Dust Swirls Over Office Open XML Complaints
- By Stuart J. Johnston
- February 15, 2007
Mom, they're arguing again.
Who? Microsoft and IBM, of course.
The latest dust up swirls around a Microsoft four-page open letter published on the Web on Valentine's Day that accuses IBM of trying to block users' choice when it comes to document formats.
Indeed, Microsoft lashed out in response to IBM's efforts to scuttle progress of its Office Open XML (OOXML) formats in a key European standards body.
"A lot of hype -- and smoke and mirrors obfuscation -- surrounds interoperability these days," Microsoft's letter begins.
The spat is just the latest development in a continuing fracas between Microsoft and its rivals over formats for office applications. IBM, as well as Sun Microsystems, have argued that the proprietary nature of Microsoft's Office Open XML (OOXML) long term threatens users' access to their own documents and that constitutes a threat to open access.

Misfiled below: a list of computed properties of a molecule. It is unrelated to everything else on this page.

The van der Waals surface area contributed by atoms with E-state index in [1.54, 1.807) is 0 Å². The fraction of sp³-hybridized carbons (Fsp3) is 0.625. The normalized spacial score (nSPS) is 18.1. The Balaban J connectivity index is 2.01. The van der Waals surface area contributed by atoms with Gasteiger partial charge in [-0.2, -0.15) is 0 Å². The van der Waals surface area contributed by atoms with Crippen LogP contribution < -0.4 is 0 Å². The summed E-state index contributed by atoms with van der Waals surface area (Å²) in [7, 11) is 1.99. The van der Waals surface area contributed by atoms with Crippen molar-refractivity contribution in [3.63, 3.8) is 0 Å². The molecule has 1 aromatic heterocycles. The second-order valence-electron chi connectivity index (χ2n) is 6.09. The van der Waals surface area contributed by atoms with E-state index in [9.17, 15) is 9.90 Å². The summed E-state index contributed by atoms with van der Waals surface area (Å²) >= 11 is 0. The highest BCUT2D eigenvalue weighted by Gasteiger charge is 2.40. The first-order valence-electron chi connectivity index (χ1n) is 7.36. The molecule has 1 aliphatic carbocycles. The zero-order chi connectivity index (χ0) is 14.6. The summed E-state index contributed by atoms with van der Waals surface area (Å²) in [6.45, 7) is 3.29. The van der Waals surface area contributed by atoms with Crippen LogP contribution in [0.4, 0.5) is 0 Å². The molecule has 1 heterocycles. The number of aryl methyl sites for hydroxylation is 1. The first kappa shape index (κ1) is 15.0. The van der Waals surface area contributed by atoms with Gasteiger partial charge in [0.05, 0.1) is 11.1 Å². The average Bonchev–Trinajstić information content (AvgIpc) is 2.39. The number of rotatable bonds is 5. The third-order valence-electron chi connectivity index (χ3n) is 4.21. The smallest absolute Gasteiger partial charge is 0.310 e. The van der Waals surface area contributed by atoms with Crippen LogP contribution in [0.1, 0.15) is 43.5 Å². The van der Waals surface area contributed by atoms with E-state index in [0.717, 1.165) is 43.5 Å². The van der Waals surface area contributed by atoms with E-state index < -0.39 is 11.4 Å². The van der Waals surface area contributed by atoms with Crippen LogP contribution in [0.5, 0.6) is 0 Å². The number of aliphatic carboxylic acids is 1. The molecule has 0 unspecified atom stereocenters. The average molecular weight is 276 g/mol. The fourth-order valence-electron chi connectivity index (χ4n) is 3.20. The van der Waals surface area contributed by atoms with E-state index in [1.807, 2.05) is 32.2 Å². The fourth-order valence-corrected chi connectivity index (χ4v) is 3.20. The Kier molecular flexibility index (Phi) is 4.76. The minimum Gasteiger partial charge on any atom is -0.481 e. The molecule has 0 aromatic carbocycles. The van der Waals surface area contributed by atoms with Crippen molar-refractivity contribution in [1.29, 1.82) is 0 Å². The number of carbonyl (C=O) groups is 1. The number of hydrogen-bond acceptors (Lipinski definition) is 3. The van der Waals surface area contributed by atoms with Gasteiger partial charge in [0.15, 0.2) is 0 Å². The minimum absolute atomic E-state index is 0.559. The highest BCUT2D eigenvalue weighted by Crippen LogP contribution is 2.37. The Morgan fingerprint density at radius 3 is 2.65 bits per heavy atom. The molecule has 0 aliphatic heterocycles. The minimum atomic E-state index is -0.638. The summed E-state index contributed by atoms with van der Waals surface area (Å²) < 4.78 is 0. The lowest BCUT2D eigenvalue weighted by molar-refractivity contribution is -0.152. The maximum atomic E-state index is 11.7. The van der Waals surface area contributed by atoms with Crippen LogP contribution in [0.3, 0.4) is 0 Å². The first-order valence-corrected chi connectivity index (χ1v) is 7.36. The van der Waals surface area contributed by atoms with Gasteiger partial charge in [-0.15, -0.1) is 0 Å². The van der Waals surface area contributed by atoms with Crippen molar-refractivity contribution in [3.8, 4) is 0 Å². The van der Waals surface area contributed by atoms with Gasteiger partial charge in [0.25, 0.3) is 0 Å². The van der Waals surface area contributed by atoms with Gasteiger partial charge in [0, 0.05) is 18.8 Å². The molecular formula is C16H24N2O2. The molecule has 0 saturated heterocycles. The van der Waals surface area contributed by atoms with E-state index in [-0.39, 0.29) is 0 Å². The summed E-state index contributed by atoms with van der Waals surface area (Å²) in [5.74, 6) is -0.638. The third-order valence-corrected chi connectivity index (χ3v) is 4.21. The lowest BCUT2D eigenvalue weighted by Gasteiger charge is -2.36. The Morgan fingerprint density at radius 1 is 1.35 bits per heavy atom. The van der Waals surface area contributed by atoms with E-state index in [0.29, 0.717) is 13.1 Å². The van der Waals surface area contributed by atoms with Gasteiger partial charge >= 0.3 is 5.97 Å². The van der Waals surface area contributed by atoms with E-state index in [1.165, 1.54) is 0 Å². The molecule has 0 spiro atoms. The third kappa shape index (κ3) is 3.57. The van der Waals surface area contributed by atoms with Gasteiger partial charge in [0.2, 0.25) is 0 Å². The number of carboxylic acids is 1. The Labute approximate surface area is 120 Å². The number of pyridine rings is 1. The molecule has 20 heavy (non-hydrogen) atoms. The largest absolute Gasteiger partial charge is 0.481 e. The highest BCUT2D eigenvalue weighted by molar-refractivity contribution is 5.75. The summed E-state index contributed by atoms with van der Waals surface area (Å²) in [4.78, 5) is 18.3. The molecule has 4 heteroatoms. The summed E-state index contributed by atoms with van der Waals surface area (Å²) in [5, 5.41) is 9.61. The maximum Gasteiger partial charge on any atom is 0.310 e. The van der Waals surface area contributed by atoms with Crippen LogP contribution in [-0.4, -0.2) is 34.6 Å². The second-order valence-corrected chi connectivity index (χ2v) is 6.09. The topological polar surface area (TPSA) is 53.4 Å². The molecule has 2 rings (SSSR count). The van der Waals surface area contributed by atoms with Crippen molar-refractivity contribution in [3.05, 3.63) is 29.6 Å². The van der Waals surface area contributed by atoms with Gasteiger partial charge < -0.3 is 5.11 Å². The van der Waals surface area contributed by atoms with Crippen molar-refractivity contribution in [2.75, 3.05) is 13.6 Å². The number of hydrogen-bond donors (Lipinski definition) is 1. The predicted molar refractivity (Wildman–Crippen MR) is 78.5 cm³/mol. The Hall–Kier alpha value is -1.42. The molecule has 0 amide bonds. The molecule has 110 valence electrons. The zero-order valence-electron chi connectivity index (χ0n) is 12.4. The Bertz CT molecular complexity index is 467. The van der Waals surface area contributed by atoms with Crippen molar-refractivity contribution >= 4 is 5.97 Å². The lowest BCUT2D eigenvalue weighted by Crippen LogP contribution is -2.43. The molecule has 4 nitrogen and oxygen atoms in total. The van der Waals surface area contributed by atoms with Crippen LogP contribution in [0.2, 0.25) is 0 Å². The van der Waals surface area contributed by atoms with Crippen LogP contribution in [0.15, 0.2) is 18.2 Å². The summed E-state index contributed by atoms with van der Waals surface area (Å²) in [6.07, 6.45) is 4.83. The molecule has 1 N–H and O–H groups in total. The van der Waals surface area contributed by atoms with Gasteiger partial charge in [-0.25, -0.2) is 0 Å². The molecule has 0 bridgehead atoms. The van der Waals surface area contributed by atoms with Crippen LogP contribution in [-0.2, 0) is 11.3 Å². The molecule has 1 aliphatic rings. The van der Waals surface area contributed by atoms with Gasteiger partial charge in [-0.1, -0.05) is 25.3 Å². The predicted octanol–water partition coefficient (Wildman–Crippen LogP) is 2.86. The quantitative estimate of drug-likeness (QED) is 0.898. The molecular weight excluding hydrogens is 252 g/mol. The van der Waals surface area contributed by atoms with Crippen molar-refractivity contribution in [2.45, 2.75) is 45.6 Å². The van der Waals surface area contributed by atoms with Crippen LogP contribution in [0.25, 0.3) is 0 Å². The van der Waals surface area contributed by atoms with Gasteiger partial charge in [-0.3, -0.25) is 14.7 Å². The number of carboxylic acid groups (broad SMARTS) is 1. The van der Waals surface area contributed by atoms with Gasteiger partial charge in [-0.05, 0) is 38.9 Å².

Microsoft has, in fact, been working towards greater interoperability between its OOXML formats and OpenDocument Format (ODF) that IBM and other leading Redmond competitors have been sponsoring. Just last week, it announced availability of an open source ODF translator add-in for Word 2007 that it sponsored through SourceForge, with plans to implement Excel and PowerPoint add-ins by the end of November.
Sun took the wraps off its own ODF to Word translator last week.
About the Author
Stuart J. Johnston has covered technology, especially Microsoft, since February 1988 for InfoWorld, Computerworld, Information Week, and PC World, as well as for Enterprise Developer, XML & Web Services, and .NET magazines.